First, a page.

Early Morning

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When are you most inspired to create, tinker and experiment?

I have memories of being a very young child and not being able to sleep. I would stumble downstairs in the dark and sit in front of the television waiting for something decent to come on (it felt like hours until something finally did come on… it probably was). I remember my parents always encouraging me to try to sleep in a little bit longer. At worst, to just lay in bed instead of wandering around the house. I used to think that waking up early is a problem. Sometimes I still do.

I like the quiet of the early morning.

The alarm was supposed to go off at 4:10 am this morning (I had a 6 am flight to catch). Like most people, having an alarm set that early creates a low-level amount of stress that I’ll miss the alarm or not hear it, which usually keeps me tossing and turning. By 4 am, I was off to the races (ok, that’s a little bit earlier than my regular wake-up). When Twist Image first started to happen, I made myself a personal, entrepreneur’s promise (one I have yet to break): I would go to bed when I was tired and I would wake up when I was no longer tired without the aid of an alarm clock. Yes, there are some odd occasions when the alarm beats me to a wake-up, but it is a rare occasion. I’ve learned to embrace, love and be inspired by the quiet of the early morning and the silence of the world.

Head out on the highway.

As my car rolled towards the airport, I was at peace with the pre-dawn darkness and the glare of the eighteen wheelers’ tail lights making their way to parts unknown. Three different ideas came to mind and one business issue I had been grappling with resolved itself. I took the nearest exit, pulled over and got to work on Evernote so that this moment of ideation could be captured.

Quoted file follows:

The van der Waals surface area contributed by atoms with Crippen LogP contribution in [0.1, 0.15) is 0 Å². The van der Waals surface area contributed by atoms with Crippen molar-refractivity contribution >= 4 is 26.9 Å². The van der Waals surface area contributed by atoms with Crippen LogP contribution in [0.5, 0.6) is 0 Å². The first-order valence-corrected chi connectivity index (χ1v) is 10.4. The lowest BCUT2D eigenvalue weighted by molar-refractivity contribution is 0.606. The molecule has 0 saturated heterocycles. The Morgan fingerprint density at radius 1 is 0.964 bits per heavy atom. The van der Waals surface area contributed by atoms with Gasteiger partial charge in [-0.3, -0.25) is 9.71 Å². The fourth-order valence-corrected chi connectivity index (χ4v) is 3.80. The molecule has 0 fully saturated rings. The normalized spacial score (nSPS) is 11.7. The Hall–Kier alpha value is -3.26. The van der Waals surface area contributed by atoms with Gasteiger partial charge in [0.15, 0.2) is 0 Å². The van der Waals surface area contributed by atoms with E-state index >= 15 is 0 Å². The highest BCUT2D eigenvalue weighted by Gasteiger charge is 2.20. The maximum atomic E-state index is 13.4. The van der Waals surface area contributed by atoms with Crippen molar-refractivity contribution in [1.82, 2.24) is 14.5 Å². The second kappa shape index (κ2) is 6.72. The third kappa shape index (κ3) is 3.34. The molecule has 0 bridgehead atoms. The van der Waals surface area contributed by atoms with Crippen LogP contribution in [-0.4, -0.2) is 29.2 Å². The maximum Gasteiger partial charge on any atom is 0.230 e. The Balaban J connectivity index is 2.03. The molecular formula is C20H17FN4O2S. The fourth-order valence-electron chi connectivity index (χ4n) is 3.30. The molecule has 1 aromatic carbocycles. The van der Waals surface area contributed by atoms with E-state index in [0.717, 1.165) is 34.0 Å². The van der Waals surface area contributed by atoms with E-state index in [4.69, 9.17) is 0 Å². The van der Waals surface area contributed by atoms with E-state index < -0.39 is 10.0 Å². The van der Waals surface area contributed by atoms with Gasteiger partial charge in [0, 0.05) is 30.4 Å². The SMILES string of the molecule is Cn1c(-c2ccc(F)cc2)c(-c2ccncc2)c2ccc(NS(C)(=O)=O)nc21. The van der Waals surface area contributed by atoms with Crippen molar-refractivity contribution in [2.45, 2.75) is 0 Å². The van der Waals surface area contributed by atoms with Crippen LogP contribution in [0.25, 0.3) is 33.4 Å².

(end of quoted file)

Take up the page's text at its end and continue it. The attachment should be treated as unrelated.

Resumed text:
Nobody knows where ideas come from.

We do know that ideas happen in our subconscious and – for some – the best stuff happens when our minds are quieting down. For some this happens in the shower for others it’s right before bed or right after waking up. Others have the capability to unlock their creativity while listening to music or reading. A lot of uber creative types encourage others to try meditation. It’s different for everyone. The only way you’re ever going to unlock new corridors of your own creativity is to change your schedule and life rhythm.

Try waking up early.

It sucks to say that – especially if you are a night owl, but try it. Not once… try it for 30-days straight. The only way this will work is for it to become a habit. For it to become a habit, you’re going to have to do it, consistently, until it no longer feels like you’re doing something different. In my personal case, I’ve recently given myself permission to be up as early as my body wakes itself without feeling bad about it. I no longer think that I should be getting back to bed. I no longer worry that I may be causing long-term damage to my health. The body is one amazing computer. As long as I either go to bed or relax when I’m feeling tired, it should adapt accordingly. There are stories that Albert Einstein didn’t sleep through the night, but he often took cat naps whenever the mood struck him.

But, it’s not just about waking up early.

Along with giving myself permission to wake up early, I’ve also made a personal agreement that I will use that time to be creative and inspired. To focus on writing better Blog posts and books. To spend that time working on some of the issues that our clients are grappling with and to, ultimately, use that time and space to be a Media Hacker. To re-imagine media, marketing, advertising and communications. In doing so, I’ve also realized that this is one of the pillars to my own personal success: it’s a time when I am working, doing and thinking while others are either sleeping or doing things that add little value to their lives and those around them. It’s the perfect time to exercise: the body, the mind and the spirit.

Your turn: when are you most inspired to create, tinker and experiment?


  1. Early am is the best. I can get more done before 6a that I can ever do in an afternoon or evening.